All this is to say that we should not disregard or dismiss women’s legitimate concerns about the COVID-19 vaccination. No woman should feel compelled or forced to get a vaccine that could put her baby’s health at risk. And no woman should be forced to choose between her peace of mind about her baby’s health and her position in the workplace. Yet this is exactly what Biden’s vaccine mandate for federal employees does–whether intentionally or not.
If the Government is genuinely concerned about ending the pandemic, rather than merely pressuring people to get vaccines, they should create policies that don’t create two classes of workers. Masking and social distancing should either be universally required, regardless of vaccination status, or not required at all. Moreover, any vaccination requirement should include exemptions for medical reasons–and this exemption should entitle the employee to the same privileges as an employee who is vaccinated.
However, thanks to President Biden, women who are federal employees will now have to choose between delaying their plans to start a family; taking the plunge on a vaccine that could harm their baby; or being reduced to second-class citizens in the workplace for not only their nine months of pregnancy, but the time that it takes them to conceive.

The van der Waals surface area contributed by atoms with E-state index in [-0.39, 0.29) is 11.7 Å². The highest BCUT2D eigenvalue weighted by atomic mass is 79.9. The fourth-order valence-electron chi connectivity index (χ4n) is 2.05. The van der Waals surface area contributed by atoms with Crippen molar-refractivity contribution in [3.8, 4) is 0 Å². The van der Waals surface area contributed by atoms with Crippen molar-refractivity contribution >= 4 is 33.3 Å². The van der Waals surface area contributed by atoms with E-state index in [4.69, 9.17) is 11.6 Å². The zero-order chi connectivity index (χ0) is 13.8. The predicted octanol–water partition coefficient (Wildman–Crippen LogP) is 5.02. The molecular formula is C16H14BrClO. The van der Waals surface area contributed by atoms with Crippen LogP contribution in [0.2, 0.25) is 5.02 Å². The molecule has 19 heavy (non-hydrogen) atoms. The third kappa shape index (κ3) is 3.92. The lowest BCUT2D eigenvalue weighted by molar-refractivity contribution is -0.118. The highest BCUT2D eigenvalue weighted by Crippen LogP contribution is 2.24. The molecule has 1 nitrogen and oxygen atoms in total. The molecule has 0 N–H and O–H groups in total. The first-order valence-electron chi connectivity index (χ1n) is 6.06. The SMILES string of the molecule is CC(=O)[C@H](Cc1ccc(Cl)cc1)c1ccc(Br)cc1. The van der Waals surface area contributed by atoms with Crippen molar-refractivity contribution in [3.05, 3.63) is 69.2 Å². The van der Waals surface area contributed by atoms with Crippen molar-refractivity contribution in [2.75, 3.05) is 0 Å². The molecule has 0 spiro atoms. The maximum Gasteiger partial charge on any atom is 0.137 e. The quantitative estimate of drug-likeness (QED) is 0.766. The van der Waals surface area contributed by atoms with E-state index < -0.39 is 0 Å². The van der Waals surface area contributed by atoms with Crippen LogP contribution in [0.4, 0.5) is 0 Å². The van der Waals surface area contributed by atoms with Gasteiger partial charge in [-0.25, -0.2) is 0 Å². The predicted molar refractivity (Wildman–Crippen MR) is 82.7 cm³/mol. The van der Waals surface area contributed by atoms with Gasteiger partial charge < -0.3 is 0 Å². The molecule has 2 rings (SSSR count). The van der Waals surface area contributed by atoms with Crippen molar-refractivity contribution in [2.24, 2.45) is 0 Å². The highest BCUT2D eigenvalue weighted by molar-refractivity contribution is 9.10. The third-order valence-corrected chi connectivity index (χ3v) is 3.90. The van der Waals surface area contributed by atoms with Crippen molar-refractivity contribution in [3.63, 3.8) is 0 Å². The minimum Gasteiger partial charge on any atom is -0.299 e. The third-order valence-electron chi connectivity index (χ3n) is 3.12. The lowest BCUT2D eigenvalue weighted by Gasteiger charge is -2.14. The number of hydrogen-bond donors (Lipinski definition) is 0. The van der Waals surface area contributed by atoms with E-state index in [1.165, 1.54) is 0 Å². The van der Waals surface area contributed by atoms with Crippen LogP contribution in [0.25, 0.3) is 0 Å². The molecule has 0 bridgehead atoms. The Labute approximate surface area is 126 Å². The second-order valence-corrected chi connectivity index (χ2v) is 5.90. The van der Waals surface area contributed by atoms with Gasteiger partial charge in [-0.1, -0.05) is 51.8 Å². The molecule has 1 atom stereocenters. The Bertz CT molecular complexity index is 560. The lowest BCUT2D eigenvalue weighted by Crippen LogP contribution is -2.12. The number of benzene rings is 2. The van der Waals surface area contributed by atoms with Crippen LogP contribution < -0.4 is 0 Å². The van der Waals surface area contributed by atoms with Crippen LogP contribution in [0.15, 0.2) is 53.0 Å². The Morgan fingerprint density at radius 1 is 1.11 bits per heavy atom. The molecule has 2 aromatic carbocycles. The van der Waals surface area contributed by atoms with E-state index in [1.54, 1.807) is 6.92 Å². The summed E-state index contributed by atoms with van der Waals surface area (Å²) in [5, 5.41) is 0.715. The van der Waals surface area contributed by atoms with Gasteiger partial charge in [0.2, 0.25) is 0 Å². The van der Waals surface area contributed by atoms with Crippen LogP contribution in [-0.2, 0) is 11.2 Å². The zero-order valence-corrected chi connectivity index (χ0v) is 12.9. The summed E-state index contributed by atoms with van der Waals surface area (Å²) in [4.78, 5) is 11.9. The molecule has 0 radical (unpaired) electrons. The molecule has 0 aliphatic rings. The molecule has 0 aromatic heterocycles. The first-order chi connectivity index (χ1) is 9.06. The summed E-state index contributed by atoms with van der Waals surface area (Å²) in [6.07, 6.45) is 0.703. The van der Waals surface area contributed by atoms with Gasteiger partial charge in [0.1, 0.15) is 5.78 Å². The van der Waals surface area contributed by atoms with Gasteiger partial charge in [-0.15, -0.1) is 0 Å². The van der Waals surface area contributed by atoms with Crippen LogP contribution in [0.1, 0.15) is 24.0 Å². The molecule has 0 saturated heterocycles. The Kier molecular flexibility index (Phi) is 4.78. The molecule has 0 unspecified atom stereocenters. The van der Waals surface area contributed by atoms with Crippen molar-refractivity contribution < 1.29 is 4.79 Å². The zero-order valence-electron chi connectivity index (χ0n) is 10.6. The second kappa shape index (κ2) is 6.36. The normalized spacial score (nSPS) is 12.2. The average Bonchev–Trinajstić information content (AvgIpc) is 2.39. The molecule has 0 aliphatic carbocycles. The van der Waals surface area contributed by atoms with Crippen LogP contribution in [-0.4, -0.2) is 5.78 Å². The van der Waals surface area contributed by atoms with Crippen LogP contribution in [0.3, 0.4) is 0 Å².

Moreover, women who are already pregnant will now, without warning, face months of being socially ostracized and impediments to their professional growth in the federal workplace.
Two pregnant women in the private sector have actually been fired for refusing to take the COVID-19 vaccine due to their concerns about its safety. Can anyone legitimately insist that this is not discrimination on the basis of pregnancy? And while less obvious, there will certainly be a case to be made for women in the federal workplace who do not receive access to promotions, bonuses, or better opportunities because they are barred from fully participating in the workplace–especially if they have medical documentation from a doctor advising them against COVID-19 vaccination.
Biden’s requirement, in not acknowledging that individuals have legitimate medical reasons for not receiving the vaccine, is frankly insulting. It is more than an infringement on individual liberty; it is a rejection of the belief that individuals are capable of making their own decisions about what is safest for themselves and their communities. With so many individuals already vaccinated and medical treatments now available for those sick with COVID-19, we are in a far better position now than we were one year ago. Mandating vaccines for federal workers is simply not necessary.